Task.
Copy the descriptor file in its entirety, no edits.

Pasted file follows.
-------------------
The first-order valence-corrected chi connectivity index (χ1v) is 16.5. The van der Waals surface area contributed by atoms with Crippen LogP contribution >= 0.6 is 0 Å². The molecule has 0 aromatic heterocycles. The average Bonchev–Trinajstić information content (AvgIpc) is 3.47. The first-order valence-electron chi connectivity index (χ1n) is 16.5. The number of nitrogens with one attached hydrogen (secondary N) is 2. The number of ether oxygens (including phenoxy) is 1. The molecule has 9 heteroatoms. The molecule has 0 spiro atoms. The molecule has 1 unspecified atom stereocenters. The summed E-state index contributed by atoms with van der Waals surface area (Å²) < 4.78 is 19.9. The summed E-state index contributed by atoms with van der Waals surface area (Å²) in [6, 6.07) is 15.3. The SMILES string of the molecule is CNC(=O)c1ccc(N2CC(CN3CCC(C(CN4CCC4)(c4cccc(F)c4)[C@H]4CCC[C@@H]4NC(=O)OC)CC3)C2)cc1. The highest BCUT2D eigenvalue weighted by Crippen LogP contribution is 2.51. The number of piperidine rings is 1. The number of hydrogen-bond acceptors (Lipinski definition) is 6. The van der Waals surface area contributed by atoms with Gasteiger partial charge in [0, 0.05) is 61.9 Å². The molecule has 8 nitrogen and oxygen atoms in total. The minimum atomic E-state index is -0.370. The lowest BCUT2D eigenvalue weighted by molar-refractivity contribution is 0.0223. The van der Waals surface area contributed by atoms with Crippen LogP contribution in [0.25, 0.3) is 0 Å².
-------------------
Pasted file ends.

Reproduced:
The first-order valence-corrected chi connectivity index (χ1v) is 16.5. The van der Waals surface area contributed by atoms with Crippen LogP contribution >= 0.6 is 0 Å². The molecule has 0 aromatic heterocycles. The average Bonchev–Trinajstić information content (AvgIpc) is 3.47. The first-order valence-electron chi connectivity index (χ1n) is 16.5. The number of nitrogens with one attached hydrogen (secondary N) is 2. The number of ether oxygens (including phenoxy) is 1. The molecule has 9 heteroatoms. The molecule has 0 spiro atoms. The molecule has 1 unspecified atom stereocenters. The summed E-state index contributed by atoms with van der Waals surface area (Å²) < 4.78 is 19.9. The summed E-state index contributed by atoms with van der Waals surface area (Å²) in [6, 6.07) is 15.3. The SMILES string of the molecule is CNC(=O)c1ccc(N2CC(CN3CCC(C(CN4CCC4)(c4cccc(F)c4)[C@H]4CCC[C@@H]4NC(=O)OC)CC3)C2)cc1. The highest BCUT2D eigenvalue weighted by Crippen LogP contribution is 2.51. The number of piperidine rings is 1. The number of hydrogen-bond acceptors (Lipinski definition) is 6. The van der Waals surface area contributed by atoms with Gasteiger partial charge in [0, 0.05) is 61.9 Å². The molecule has 8 nitrogen and oxygen atoms in total. The minimum atomic E-state index is -0.370. The lowest BCUT2D eigenvalue weighted by molar-refractivity contribution is 0.0223. The van der Waals surface area contributed by atoms with Crippen LogP contribution in [0.25, 0.3) is 0 Å².